By Anonymous • February 01, 2007•Curriculum and Classroom Dynamics
By a 2L at the University of Michigan Law School
Why am I afraid to volunteer in class even when I know the answer?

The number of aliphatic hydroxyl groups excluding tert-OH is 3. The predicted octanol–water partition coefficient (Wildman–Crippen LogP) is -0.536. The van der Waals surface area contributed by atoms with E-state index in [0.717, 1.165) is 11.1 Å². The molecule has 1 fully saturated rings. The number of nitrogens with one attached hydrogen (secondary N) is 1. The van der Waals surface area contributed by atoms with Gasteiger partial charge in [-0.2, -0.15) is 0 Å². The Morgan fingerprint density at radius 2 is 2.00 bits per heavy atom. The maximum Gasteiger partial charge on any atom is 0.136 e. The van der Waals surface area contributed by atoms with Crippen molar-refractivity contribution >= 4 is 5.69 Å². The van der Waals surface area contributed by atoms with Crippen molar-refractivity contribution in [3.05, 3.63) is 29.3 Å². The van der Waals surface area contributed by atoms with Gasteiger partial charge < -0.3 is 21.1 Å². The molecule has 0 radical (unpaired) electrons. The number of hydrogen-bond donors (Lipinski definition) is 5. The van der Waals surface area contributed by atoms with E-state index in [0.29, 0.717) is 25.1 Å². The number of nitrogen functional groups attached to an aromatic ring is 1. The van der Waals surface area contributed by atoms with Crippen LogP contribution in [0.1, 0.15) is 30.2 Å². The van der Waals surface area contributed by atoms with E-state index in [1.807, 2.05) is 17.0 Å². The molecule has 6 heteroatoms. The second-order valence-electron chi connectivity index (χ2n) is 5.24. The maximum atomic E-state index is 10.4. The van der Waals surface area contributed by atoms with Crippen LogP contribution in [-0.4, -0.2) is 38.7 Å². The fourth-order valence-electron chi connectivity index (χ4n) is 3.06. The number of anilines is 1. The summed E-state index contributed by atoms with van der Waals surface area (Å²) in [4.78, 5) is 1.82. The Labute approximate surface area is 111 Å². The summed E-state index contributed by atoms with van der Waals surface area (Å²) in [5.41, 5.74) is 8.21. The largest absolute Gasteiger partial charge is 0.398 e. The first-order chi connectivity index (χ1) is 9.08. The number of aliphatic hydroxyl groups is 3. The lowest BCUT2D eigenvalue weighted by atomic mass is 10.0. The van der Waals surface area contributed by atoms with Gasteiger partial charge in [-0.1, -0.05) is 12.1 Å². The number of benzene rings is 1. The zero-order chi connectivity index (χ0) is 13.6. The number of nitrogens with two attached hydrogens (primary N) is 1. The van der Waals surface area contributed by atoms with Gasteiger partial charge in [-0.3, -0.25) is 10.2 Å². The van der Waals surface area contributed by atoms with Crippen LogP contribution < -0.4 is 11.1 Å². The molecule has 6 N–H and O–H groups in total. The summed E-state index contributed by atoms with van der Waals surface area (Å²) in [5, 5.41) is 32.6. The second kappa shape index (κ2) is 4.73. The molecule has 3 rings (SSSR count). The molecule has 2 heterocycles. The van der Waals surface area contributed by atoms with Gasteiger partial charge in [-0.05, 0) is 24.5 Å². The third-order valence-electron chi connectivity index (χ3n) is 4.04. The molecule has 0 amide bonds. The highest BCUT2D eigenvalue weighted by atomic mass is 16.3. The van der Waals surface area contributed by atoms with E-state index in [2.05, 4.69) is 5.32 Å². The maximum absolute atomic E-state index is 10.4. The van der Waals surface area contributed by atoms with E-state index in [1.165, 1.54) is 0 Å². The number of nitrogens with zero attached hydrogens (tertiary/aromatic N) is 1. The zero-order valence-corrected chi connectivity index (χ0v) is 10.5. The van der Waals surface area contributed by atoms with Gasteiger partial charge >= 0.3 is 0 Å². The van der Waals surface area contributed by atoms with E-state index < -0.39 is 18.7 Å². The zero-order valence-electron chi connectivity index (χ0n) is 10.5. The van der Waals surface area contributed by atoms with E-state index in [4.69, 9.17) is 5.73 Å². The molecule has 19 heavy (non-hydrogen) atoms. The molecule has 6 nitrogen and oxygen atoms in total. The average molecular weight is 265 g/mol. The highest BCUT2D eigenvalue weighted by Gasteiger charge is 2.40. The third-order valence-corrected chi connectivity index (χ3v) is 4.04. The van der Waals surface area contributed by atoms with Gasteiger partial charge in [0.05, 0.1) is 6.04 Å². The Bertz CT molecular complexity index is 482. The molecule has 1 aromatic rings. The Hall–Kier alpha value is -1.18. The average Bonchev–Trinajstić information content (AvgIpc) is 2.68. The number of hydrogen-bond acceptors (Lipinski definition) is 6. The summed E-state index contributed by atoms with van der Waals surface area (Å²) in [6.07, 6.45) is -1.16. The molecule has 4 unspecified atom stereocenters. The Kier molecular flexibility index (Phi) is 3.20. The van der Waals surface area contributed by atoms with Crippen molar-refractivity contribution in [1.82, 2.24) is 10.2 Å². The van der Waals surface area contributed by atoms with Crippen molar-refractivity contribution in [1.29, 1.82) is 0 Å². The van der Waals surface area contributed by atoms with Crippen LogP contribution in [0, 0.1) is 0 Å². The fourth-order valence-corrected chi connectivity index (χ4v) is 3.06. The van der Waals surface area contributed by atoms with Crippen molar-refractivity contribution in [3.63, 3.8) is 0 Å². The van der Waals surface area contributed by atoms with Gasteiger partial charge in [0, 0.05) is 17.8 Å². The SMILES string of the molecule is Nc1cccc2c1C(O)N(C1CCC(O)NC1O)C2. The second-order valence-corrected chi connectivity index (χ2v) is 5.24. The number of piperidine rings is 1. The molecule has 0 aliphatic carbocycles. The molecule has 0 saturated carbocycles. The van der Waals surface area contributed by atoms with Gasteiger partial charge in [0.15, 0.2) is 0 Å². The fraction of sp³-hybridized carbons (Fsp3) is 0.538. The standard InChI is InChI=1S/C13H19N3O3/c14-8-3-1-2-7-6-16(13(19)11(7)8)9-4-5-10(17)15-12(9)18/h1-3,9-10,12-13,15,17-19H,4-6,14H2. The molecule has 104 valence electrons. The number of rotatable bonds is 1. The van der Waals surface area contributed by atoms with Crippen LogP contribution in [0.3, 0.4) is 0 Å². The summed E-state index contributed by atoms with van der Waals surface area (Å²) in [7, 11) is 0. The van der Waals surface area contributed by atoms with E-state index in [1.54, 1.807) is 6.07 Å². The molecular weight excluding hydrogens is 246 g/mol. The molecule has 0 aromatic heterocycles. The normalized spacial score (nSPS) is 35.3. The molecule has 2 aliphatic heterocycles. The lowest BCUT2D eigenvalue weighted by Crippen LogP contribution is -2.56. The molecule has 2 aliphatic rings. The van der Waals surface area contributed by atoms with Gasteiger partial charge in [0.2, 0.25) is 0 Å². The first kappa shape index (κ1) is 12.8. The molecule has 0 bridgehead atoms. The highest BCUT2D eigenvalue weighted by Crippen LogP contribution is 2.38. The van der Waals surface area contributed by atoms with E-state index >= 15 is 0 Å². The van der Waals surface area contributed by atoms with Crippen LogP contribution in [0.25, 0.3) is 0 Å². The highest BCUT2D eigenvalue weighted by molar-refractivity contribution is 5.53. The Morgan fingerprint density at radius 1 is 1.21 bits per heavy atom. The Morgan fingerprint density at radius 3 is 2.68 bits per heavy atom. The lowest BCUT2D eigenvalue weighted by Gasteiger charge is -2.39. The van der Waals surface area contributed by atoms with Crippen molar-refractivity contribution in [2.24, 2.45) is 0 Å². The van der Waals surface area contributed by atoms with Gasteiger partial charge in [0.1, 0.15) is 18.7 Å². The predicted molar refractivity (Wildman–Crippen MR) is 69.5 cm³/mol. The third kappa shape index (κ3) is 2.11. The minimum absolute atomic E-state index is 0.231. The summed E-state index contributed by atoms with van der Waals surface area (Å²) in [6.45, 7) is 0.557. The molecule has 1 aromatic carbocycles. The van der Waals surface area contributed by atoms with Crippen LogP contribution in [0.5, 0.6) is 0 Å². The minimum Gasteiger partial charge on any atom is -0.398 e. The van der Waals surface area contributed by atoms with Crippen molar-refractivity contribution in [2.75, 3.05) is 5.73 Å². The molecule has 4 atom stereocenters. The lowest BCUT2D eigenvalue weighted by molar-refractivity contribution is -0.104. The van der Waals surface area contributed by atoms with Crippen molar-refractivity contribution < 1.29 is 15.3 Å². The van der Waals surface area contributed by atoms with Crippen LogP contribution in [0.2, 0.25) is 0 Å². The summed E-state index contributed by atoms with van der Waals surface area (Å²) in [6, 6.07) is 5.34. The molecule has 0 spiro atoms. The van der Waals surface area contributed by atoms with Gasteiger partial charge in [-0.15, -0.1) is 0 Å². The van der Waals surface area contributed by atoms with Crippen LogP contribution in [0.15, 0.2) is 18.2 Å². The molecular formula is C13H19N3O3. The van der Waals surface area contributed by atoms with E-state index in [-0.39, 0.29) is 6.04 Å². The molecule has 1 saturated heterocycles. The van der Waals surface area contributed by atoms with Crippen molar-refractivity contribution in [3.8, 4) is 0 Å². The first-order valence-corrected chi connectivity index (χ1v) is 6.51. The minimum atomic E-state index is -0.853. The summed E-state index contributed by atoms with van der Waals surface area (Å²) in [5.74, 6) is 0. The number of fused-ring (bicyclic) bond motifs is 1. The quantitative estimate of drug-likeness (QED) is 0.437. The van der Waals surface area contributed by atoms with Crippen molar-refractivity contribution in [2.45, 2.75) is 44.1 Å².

Sometimes our most insightful realizations come to us randomly. Or at least mine seem to. This weekend I had a run in with a peeping Tom, the details of which are irrelevant, however, the important thing was that I knew that it was a situation in which I should call the police, but, instead, I clutched my phone and debated. In the aftermath of filing a police report, I began wondering about why I hesitated. As I thought about other situations where I knew I was right but was reluctant to act, volunteering in class immediately leaped to mind. As an undergrad, I was confident. I raised my hand and contributed to my classes regularly. What had happened to me in law school? The Socratic method and the desire to avoid being labeled as a gunner partially explained my reluctance as a 1L, but as a seasoned 2L in classes where the professors regularly asked for volunteers and I KNEW the answers, what was holding me back? And why does it seem like the people most willing to pop their hands up before the question has even left the professor’s mouth are guys? Come to think of it, the people most likely to ask or contribute off-topic information are also men. Is my reluctance to not speak in class stemming from a personal fear of being wrong, or is it a gender issue? The more I thought about it, the more I became convinced that there was something to this. Sure there were strong and outspoken women in my classes, but very few of them were strongly outspoken IN class. Why?